The rear of the central block is two storeys, symmetrically arranged. At the centre is a canted bay, three windows wide, below a pyramidal roof, and lit by twelve-pane sashes. The upper windows are mostly sealed with an upper tripartite light in the central bay. Single bays to either side of the centre have twelve-pane sashes (left) or casements (right). At either end are stair towers with first-floor door openings (the left is sealed) onto walkways with iron handrails. The first-floor walkways lead to the central bays and former door openings, once used for attending chapel. The tower to the right has a ground-floor door. The tower to the left has a high ground-floor casement. The elevation has three stone bands. Below the central window is access to the cellar. The main roof is hipped with squat ashlar stacks at each end. To the left and right of the main block are C20 glazed lean-to areas for museum use. To the left, the rear of the female cell block has three wide cell windows to each floor. The upper part of the elevation has been rebuilt in the early C21. To the right, the former mill block has two sashes to each floor. There is a blocked central window at first-floor level.
The attached rear wall to the former cell blocks has five sides, enclosing the former exercise yard. C20 shelters are built against the wall and house agricultural machinery associated with the museum.
INTERIOR: the central block has an internal lobby with doorway into the court room. This room has a C19 interior with a semi-circular magistrate's bench and attached witness stand and dock. The room is lined with dado panelling and moulded architraves around the door and window openings. There are fitted cupboards below the windows in the far wall. To the left is a recessed alcove. Above the lobby doorway is a fanlight, with windows to either side, from side rooms. To the right of the bench is the magistrate's entrance, leading to the magistrate's room. In the far right corner of this room are steps up to a former stair tower, and a door to another room beyond. To the left of the court room, the door to the courtyard has an exposed heavy iron locking mechanism, and the facing wall has been cut away to accommodate it when the door is open. An inserted stair to the right of the court room leads to the first floor which has been subdivided into modern offices. Some C19 fitted cupboards and a chimneypiece are extant. A bolted roof structure is exposed in the former chapel above the court room. To the right is the top of a former stair tower. To the left is an extant stair tower with heavy timber door and iron locking mechanism. Spiral stone steps with an iron handrail lead to a door onto the first-floor walkway, and below to the ground floor. The cellar is accessed from the main staircase via stone steps. The cellar contains a bread oven and a large stone trough with an iron grille at one end, covering a water inlet. Beside the trough are two barred cellar windows. The roof is supported by timber beams on stone corbels.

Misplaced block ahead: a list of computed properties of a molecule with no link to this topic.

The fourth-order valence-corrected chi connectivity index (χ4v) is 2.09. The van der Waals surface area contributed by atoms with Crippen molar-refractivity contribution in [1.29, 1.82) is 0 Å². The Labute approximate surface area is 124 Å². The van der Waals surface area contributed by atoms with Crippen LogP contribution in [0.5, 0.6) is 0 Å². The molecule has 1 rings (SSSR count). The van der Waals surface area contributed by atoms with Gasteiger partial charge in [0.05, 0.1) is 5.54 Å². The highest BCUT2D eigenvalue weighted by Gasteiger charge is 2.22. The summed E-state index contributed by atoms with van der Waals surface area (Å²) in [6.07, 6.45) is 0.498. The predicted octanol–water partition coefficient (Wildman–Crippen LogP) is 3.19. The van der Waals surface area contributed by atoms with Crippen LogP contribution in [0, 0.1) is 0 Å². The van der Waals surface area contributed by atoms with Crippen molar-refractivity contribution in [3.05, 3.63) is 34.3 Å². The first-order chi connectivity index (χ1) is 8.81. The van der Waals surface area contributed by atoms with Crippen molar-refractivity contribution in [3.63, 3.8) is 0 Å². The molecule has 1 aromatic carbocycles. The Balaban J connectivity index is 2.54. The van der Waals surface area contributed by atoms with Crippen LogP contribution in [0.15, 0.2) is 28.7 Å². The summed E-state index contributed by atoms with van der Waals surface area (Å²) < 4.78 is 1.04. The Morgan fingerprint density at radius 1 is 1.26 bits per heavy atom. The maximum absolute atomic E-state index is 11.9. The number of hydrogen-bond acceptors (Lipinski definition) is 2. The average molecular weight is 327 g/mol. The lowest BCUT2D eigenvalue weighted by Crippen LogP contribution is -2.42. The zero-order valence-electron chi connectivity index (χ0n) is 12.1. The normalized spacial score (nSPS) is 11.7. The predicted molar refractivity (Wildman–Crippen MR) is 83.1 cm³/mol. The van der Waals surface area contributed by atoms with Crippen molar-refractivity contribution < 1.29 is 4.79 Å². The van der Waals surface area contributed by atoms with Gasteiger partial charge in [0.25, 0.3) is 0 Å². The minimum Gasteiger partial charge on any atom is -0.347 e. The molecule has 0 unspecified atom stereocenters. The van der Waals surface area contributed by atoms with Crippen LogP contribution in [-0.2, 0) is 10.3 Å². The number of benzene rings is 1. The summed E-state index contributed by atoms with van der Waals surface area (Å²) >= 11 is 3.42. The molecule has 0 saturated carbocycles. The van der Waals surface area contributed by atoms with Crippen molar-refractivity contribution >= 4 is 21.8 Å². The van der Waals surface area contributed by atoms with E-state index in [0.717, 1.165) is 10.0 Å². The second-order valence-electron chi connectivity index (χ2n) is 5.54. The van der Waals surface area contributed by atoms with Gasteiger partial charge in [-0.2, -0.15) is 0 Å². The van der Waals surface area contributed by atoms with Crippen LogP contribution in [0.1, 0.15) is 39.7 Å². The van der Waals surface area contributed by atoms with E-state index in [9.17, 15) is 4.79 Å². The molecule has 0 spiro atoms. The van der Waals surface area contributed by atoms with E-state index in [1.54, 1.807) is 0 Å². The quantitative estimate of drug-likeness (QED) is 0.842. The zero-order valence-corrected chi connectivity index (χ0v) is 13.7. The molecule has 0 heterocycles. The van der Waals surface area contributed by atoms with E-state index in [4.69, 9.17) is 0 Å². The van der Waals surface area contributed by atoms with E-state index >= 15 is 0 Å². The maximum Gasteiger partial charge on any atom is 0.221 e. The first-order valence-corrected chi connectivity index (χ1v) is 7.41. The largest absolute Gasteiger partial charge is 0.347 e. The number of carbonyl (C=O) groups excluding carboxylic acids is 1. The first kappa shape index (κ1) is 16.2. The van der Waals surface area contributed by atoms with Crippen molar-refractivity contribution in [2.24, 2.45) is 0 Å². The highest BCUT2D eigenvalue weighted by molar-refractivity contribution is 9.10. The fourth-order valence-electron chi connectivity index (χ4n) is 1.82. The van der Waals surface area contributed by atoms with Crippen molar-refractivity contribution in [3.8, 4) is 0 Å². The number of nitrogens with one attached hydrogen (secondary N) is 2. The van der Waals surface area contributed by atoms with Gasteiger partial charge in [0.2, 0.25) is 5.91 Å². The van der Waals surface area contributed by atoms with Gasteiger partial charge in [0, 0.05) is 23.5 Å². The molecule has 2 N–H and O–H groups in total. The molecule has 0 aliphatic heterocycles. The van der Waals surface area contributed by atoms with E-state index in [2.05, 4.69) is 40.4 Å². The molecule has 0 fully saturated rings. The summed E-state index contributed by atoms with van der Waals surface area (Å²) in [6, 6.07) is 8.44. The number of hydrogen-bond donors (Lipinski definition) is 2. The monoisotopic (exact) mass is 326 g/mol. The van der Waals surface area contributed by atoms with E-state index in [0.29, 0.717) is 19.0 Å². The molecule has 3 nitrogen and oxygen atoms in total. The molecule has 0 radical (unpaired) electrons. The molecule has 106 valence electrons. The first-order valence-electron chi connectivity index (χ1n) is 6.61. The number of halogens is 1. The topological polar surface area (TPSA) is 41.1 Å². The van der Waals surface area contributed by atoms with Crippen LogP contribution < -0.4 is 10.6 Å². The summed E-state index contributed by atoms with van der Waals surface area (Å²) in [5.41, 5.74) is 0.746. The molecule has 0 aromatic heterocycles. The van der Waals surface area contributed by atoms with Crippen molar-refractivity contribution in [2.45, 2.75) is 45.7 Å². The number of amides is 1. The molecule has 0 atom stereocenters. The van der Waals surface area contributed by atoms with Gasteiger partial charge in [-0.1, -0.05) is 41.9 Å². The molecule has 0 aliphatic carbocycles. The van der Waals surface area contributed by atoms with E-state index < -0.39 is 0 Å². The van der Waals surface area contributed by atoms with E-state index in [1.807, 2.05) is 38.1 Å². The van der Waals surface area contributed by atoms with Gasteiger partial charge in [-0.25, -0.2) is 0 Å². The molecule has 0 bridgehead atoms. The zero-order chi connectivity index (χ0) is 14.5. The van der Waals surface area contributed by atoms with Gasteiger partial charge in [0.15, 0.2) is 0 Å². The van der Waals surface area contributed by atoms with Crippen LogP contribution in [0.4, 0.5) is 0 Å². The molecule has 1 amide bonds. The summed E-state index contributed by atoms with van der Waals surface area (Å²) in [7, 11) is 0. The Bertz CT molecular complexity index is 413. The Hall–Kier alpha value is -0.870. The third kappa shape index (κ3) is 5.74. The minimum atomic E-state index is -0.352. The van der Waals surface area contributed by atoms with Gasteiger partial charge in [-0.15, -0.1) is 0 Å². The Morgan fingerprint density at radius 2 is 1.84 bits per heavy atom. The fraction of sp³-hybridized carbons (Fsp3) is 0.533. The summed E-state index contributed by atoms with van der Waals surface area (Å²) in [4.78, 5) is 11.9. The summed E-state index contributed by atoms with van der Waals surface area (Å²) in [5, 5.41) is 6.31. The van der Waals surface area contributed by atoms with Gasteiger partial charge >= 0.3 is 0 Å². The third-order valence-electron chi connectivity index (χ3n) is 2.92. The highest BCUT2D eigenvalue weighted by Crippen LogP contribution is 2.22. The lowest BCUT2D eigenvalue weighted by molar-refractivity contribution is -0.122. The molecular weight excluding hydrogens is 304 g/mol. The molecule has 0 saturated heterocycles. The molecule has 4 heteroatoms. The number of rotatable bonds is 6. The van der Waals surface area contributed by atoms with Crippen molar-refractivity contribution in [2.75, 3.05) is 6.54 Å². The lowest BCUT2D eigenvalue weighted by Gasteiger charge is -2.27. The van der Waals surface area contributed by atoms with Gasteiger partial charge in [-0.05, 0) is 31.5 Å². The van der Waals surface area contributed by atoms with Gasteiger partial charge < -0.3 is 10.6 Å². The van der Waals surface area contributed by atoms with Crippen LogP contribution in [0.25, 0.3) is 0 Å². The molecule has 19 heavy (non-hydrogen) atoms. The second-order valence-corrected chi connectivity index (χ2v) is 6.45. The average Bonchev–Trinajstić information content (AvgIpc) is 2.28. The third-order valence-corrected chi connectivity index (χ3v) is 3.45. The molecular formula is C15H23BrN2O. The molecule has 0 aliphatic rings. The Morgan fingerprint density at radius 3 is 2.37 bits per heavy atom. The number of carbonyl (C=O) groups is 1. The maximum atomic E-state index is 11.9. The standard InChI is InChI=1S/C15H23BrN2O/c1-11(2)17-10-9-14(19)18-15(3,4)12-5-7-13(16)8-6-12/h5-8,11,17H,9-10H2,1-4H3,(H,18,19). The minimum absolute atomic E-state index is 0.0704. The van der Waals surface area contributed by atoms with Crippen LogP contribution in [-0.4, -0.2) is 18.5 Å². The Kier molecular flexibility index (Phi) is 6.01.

The female cell block entrance opens into a flag stone corridor with three cells leading off. Each cell has rubble stone walls and an elongated cell window at the far end. A rudimentary bed is set in the flag stone floor of one cell, formed by two stone block supports and a cast-iron sheet. The middle cell has an iron door gate. A stone winder stair with iron handrail leads to the first floor. All three cells at this level are gated, with a supporting timber above on carved stone corbels.
The mill block has a central hallway covered in encaustic tiles. The room to the right is double-width, with a substantial wall partly dividing the space. The wall has curved corners and this may be the location of the former treadwheel. The staircase has a C19 stair balustrade with stick balusters. On the first floor are two plain C19 fireplaces.
Source: English Heritage
Listed building text is © Crown Copyright. Reproduced under licence.